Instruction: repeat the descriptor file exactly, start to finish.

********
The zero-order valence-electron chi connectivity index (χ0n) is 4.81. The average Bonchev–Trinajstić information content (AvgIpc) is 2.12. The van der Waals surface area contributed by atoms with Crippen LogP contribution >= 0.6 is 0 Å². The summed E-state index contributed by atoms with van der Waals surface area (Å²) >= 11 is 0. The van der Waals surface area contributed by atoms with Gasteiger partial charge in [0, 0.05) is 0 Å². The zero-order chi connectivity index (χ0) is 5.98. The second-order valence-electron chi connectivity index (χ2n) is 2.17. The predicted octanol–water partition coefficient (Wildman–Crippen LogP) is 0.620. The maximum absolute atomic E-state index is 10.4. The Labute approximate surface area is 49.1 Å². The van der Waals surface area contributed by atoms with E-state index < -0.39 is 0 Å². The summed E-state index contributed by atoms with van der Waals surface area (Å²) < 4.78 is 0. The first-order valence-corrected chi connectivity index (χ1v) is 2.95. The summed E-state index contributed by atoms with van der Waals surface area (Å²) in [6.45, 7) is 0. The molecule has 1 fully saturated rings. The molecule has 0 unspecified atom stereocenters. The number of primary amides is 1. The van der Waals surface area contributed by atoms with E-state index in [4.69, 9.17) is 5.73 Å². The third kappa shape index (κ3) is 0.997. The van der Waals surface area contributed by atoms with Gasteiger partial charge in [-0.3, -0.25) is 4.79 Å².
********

The zero-order valence-electron chi connectivity index (χ0n) is 4.81. The average Bonchev–Trinajstić information content (AvgIpc) is 2.12. The van der Waals surface area contributed by atoms with Crippen LogP contribution >= 0.6 is 0 Å². The summed E-state index contributed by atoms with van der Waals surface area (Å²) >= 11 is 0. The van der Waals surface area contributed by atoms with Gasteiger partial charge in [0, 0.05) is 0 Å². The zero-order chi connectivity index (χ0) is 5.98. The second-order valence-electron chi connectivity index (χ2n) is 2.17. The predicted octanol–water partition coefficient (Wildman–Crippen LogP) is 0.620. The maximum absolute atomic E-state index is 10.4. The Labute approximate surface area is 49.1 Å². The van der Waals surface area contributed by atoms with E-state index < -0.39 is 0 Å². The summed E-state index contributed by atoms with van der Waals surface area (Å²) < 4.78 is 0. The first-order valence-corrected chi connectivity index (χ1v) is 2.95. The summed E-state index contributed by atoms with van der Waals surface area (Å²) in [6.45, 7) is 0. The molecule has 1 fully saturated rings. The molecule has 0 unspecified atom stereocenters. The number of primary amides is 1. The van der Waals surface area contributed by atoms with E-state index in [4.69, 9.17) is 5.73 Å². The third kappa shape index (κ3) is 0.997. The van der Waals surface area contributed by atoms with Gasteiger partial charge in [-0.3, -0.25) is 4.79 Å².